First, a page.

4. (10 min) The end of the exercise includes three important formative assessment questions and two optional ones. See "Assessment" section below.

Activity files:

For instructors only:

Teaching Notes and Tips

Handouts, instructor notes, class PowerPoint files, and keys are suitable for a 50- or 75-minute class.

To modify this unit in combination with Unit 2 (Risk at Transform Plate Boundaries) for a lab period, we recommend combining both the Unit 1 and Unit 2 prework assignments into one pre-lab assignment, and then in the lab session, doing the Unit 1 classroom activity followed by the Unit 2 classroom activity. Selected discussion/assessment questions could be assigned as a post-lab report.

To combine this Unit 1 with Unit 2 (Risk at Transform Plate Boundaries) for use in a single two- to three-hour lab period, we recommend combining both the Unit 1 and Unit 2 prework assignments into one pre-lab assignment. Little modification to the prework content is needed, although the references to page numbers in the Unit 2 prework should be checked for consistency. In the lab session itself, the Unit 2 classroom activity would directly follow the Unit 1 classroom activity.

Assessment

Formative Assessment

Within the activity, formative assessment is ongoing. Students progressively complete their probability worksheets (stopping at each "stop" sign in the PowerPoint activity guide) and compare their results to the appropriate answers (presented after each "stop" sign) before going on to the next step. Students thus progressively check their own work; the instructor does not need to manually grade it, although he or she may want students to hand it in as documentation of the activity's completion.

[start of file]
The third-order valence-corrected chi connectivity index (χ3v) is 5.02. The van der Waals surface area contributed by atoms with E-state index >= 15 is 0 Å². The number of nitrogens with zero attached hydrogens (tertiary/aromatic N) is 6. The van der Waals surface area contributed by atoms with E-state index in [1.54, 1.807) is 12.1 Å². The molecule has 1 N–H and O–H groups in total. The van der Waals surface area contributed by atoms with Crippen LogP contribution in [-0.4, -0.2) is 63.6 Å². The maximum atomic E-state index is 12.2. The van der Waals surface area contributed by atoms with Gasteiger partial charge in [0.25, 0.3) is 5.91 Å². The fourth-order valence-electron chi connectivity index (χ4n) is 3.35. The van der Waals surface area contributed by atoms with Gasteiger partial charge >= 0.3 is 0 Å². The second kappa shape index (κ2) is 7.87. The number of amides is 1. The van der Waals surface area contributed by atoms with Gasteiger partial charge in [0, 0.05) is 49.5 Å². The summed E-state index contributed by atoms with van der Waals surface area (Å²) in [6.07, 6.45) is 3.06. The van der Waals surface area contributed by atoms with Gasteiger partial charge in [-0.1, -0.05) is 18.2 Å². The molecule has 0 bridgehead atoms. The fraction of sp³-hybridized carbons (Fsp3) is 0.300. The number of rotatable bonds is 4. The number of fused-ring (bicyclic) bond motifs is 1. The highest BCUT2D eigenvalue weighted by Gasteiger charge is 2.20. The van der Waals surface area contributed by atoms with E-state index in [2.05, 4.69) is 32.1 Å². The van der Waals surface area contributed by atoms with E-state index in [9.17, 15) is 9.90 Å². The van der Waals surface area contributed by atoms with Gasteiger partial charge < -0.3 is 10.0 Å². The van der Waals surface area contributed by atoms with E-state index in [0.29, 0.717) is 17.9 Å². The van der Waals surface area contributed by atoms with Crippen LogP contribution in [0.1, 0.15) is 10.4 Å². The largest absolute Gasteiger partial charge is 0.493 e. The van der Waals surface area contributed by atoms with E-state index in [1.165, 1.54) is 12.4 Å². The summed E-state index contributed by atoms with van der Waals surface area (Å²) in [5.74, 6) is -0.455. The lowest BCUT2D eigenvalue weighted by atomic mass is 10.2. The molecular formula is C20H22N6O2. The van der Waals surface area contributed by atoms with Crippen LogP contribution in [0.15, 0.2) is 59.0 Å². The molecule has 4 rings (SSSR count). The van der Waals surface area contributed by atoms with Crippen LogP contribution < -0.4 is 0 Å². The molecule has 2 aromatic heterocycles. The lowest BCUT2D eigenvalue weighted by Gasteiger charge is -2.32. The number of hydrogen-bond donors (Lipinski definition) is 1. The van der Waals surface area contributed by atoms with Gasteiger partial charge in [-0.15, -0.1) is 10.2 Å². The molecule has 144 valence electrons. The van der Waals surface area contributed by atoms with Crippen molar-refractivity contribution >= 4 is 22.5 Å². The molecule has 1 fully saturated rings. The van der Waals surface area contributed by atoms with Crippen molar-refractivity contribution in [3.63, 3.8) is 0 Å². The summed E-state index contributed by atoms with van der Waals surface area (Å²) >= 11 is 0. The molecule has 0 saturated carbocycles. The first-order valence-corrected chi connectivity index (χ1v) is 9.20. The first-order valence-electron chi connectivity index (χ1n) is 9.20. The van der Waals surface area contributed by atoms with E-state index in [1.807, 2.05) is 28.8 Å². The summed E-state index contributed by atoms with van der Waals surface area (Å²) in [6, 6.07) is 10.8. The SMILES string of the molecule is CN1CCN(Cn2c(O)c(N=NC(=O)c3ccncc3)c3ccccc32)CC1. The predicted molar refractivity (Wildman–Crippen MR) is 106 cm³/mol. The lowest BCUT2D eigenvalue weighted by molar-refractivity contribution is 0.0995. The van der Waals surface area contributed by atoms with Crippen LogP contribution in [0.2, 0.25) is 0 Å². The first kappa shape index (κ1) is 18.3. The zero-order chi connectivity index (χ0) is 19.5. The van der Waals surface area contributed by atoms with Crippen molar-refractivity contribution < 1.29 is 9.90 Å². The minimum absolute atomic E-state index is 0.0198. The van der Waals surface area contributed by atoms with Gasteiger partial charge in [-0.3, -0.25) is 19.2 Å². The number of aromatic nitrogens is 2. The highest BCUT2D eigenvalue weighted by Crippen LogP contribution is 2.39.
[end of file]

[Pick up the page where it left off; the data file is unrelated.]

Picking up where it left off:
To complete the formative assessment, students should answer the questions listed below (and included in the PowerPoint guide and the student handout). Depending on time constraints and/or interest, the questions could be incorporated into small group discussions or given as individual or group homework assignments.

  1. No earthquake with magnitude 7.0-7.9 has occurred in the San Francisco area over the 30-year study period.
    a. What is the probability of an earthquake of magnitude 7.0-7.9 occurring in the San Francisco in the next 30 years? Show your work.
    b. Do you think this probability is high enough to warrant concern? Why or why not?
  2. Suppose that a particular area has an MRI of 30 years for earthquakes of M = 6.0-6.9. Suppose a M=6.7 earthquake occurs in that area this year. How does this affect the probability of such an earthquake occurring next year?
  3. The statewide probability map suggests that overall, there is a 99% chance of a damaging M=(6.7 or greater) earthquake occurring somewhere in the state in the next 30 years. Should resources for earthquake preparedness be spread evenly across the state? Support your position with information from this unit.

Summative Assessment

Student mastery of the unit objectives can be assessed by having them repeat the analysis for:

  • The Los Angeles area (33.5-35.5°N / 116.75-119.75°W), using the spreadsheet provided below which includes numbers of earthquakes for each magnitude range filled in.
  • Other areas (their hometown areas, for example). They would need guidance in choosing an appropriately-sized area for sufficient statistics, and would have to do get their own earthquake counts via the databases mentioned under Resources and References. Microsoft Word, pdf, and Excel versions of the blank worksheet are provided below.
  1. What is the probability of a magnitude 7.0-7.9 earthquake in the Los Angeles area in the next 30 years? How does this compare to what you calculated for a magnitude 7.0-7.9 earthquake in the San Francisco area?